It was a real treat today to be on hand as the Lake County Council on Aging honored my colleague Janet Podolak with its first-ever Hall of Fame Active Living Award.
In the 20-plus years I have worked with Janet she has always demonstrated a strong sense of curiosity about the world around here whether here or abroad.
She is an inspiration to those of us who have not yet achieved senior status.
Congratulations, Janet.

- Tricia Ambrose

Tuesday, May 10, 2011

Offering a helping hand to homeowners in need

Two organizations have requested promotional assistance from the city of Mentor to locate homeowners who require help in maintaining their home.

Rebuilding Together-Lake County operates a program that coordinates volunteers and homeowners requiring assistance. Their primary mission is to assist low-income elderly and veteran homeowners.

Mentor Baptist Church operates a program using church volunteers to provide homeowners with home maintenance assistance. They have adult and teen volunteers ready to assist anyone in the community needing home maintenance assistance. The city assumes no responsibility for work undertaken by Mentor Baptist Church, City Manager Ken Filipiak noted

Both organizations are seeking the names of homeowners who may need assistance. The homeowner, or anyone on their behalf, should contact Tom O’Hara in Mentor's Community Development Department at 440-974-5740 ext. 2454, Greta Pate at Rebuilding Together, 440-944-9964, or Pastor Brian Landrum, Mentor Baptist Church, 440-942-8278.

-- Betsy Scott, BScott@News-Herald.com

Wednesday, May 4, 2011

Ask Hal

I found several Easter eggs when I was going through Hal's books today -- so many, in fact, that I was disappointed when I opened a book that appeared to have no markings or papers tucked inside.

Many of the loose items I found in between the pages of Hal's books today were submissions for "Ask Hal the Referee," such as this one from a major in the Marine Corps about payment for NBA playoff games:

On these notes, Hal often scribbled (and I mean scribbled) his response on the letters and notecards, and I presume he turned them into his "Ask Hal" column.

One of the letters I found gave a detailed explanation of how a basketball team was fouled, and through a series of strange calls, the fouled player ended up getting a foul shot later in the game. The fouled team won by one point, and the coach was wondering if that was the right call. Hal's scribbled answer: "Good call."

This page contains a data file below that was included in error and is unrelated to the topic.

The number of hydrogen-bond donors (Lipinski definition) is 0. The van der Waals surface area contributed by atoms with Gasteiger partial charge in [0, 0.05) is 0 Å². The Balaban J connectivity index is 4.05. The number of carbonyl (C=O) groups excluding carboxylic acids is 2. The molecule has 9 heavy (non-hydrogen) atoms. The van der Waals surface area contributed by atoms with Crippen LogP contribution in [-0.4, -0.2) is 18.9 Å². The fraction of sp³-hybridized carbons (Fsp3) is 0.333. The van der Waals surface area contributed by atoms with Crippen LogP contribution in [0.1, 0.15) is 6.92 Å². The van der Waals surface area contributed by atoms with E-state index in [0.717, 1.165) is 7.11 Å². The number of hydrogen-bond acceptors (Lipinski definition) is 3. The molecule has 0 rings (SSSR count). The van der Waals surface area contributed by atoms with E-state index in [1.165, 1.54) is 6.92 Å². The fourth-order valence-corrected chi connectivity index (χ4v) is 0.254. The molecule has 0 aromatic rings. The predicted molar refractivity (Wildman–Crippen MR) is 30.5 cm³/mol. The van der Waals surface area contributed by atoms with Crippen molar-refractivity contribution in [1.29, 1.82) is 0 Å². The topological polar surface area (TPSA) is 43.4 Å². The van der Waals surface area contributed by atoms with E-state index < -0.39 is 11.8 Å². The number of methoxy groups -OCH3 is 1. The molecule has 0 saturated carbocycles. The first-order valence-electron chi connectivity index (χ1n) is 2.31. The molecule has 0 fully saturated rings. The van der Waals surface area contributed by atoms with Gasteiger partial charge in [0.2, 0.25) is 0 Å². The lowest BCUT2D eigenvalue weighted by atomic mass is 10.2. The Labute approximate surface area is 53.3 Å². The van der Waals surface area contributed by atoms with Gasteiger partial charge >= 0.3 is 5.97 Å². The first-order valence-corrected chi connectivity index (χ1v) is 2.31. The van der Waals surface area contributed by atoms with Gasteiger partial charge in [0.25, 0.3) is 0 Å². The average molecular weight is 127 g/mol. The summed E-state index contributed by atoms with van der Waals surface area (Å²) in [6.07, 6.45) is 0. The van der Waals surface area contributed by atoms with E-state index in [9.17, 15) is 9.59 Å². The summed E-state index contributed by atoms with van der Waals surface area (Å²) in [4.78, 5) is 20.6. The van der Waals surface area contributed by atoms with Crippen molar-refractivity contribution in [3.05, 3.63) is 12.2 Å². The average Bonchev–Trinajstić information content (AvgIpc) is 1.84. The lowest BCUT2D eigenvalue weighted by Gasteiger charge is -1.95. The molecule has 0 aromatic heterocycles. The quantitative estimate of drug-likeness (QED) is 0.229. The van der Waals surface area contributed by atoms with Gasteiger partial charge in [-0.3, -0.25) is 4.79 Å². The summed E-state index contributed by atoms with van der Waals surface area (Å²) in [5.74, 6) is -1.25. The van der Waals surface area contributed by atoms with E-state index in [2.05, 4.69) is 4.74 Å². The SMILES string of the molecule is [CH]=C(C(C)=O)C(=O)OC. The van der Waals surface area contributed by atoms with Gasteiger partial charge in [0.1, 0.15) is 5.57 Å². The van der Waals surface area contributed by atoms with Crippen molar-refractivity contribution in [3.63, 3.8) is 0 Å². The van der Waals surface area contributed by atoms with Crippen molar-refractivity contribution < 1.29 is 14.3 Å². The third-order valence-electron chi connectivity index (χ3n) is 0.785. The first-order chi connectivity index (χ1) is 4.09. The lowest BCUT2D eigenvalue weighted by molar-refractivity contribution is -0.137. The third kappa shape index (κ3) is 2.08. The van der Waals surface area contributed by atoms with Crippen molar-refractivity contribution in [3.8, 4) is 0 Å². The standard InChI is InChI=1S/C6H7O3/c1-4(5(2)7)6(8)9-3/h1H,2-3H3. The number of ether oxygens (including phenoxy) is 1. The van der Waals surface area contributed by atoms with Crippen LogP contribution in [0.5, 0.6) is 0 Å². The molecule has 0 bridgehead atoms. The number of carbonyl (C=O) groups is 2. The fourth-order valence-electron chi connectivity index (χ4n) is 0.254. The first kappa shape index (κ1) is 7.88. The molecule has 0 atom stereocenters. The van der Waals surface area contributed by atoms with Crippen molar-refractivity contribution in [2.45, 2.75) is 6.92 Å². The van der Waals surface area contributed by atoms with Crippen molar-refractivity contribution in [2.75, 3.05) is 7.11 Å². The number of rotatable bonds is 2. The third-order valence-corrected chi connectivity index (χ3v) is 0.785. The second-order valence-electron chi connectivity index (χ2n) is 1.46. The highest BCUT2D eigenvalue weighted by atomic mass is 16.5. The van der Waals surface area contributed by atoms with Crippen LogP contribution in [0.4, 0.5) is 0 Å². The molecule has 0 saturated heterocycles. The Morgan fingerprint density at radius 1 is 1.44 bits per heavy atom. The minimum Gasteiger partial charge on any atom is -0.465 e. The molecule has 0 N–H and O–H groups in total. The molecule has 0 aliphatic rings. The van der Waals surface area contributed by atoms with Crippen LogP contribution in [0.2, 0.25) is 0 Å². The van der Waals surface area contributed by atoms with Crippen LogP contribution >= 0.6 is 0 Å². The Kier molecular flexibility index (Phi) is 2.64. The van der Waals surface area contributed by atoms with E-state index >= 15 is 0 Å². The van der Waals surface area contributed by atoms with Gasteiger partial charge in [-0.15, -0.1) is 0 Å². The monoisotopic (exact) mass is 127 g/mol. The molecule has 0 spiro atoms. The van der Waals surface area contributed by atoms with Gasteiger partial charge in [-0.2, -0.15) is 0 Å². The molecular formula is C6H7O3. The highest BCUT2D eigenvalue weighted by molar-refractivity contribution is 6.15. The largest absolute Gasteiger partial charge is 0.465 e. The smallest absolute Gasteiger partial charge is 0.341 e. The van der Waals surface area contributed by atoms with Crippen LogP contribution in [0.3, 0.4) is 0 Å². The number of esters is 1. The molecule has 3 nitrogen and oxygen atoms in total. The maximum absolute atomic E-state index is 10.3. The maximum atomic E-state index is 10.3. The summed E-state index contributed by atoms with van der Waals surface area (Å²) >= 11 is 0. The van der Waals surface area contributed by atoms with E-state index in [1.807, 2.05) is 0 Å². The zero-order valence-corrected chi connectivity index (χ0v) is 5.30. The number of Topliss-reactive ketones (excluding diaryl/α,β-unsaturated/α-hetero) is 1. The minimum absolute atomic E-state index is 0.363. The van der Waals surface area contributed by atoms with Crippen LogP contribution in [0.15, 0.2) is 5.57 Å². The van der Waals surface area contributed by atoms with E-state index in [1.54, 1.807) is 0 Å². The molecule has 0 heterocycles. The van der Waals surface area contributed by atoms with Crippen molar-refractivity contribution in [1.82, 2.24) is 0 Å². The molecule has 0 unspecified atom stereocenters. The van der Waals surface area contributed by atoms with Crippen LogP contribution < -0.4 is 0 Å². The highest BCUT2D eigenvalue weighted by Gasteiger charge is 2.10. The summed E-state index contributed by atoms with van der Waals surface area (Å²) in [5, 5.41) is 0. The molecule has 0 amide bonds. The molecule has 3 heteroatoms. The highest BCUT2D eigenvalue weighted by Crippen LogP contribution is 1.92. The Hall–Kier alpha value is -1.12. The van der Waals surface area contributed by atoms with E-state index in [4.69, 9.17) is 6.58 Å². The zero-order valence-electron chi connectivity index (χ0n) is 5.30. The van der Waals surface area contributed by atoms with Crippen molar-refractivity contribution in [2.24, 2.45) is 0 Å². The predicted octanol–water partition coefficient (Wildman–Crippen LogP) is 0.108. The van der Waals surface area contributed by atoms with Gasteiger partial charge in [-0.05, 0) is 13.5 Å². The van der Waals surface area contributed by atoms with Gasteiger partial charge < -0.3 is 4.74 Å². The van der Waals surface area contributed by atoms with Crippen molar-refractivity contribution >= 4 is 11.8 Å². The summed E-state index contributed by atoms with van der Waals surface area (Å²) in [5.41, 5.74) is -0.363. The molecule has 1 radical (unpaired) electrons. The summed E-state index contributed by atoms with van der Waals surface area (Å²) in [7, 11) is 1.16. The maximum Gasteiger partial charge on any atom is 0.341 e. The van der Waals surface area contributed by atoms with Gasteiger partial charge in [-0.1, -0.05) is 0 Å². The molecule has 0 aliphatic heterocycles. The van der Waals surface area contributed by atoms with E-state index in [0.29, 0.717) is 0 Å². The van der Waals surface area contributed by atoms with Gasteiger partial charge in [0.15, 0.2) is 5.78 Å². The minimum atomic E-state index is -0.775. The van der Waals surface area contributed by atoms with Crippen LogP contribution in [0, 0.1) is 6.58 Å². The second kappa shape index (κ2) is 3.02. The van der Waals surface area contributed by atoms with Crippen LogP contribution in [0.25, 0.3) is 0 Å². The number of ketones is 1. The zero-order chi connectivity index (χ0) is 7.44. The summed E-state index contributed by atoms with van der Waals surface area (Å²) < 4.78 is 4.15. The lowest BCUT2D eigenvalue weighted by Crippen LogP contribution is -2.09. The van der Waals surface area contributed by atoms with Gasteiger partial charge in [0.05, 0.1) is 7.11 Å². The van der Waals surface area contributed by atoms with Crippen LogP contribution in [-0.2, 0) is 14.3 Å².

Some other Easter eggs today:
The cover of this basketball guide from 1921-22 has the signature "F.J. Powers" across the top. A little bit of Googling later, I found out F.J. Powers was Francis J. Powers, a sports journalist who worked in Dayton then Cleveland then Chicago. I found an auction for a photo of Powers and other sports journalists, and the three of them had signed it; the photo was listed at $6,999. I'm not sure what that says about this particular book, but it sure showed me that Powers was an important person. Click here to read more about Powers.

This "news flash" was tucked in "The Official National Collegiate Athletic Association Basketball Guide" from 1969, and notes changes of rules. I'm unclear as to whether these are rules for college basketball, but I would assume so because of where it was found.

The "National Basketball Association Official Guide for 1966-67" was in really good condition, other than some minimal wear on the cover -- except for two of the pages inside that had yellowed because of some acidic paper stuck inside. That acidic paper was a Western Union Press Message on the Cincinnati Royals trading George Wilson to the Chicago Bulls for Lenney [sic] Chappell, as well as a notecard with heights and weights for those on the Royals roster.

Some of the fun finds (though not exactly Easter eggs) from today:
Do Books Help?
In the early days when we began to publish books on sports, games, physical education, etc., we would trot down to one of our large wholesale booksellers to secure advance orders.
The first few years were rather discouraging, but gradually the buyer became convinced by sales records that people brought books to help them understand and enjoy sports. He told us one time that he would take the quantity we suggested (it was an ambitious suggestion), but he still didn't know why anybody bought the books. He knows now and is one of our enthusiastic supporters.
Books on sports do help, just as books on reading, writing and 'rithmetic. But practice is necessary, and also guidance by a trained teacher is essential. We have books covering practically every sport and will welcome your inquiry. If we do not publish the book you want, we will tell you where to obtain it.
That text was on the back cover of "The Official National Basketball Committee Basketball Guide" from 1941-1942.

Who wears short shorts?

The Hal Lebovitz Collection will be auctioned off, and all proceeds from the sale will go to a foundation in the Lebovitz family name at Lakeland Community College. (The date of the sale, along with other details, will be announced at a later date.) Lebovitz — a former News-Herald and Lorain Morning Journal columnist, and longtime sports editor of The Plain Dealer — was inducted into the writer's wing of the Baseball Hall of Fame in 2000. He died in 2005. Learn more about the collection here, here, here and here.

-- Cheryl Sadler | CSadler@News-Herald.com | @nhcheryl


Tuesday, May 3, 2011

The Osama bin Laden death photo debate

It's a situation right out of my ethics class in journalism school.

The White House, as I write this, is still debating on whether or not to release photos that allowed them to identify the body of slain terrorist Osama bin Laden. The conversation started here at The News-Herald yesterday as to whether or not we should print them if they do.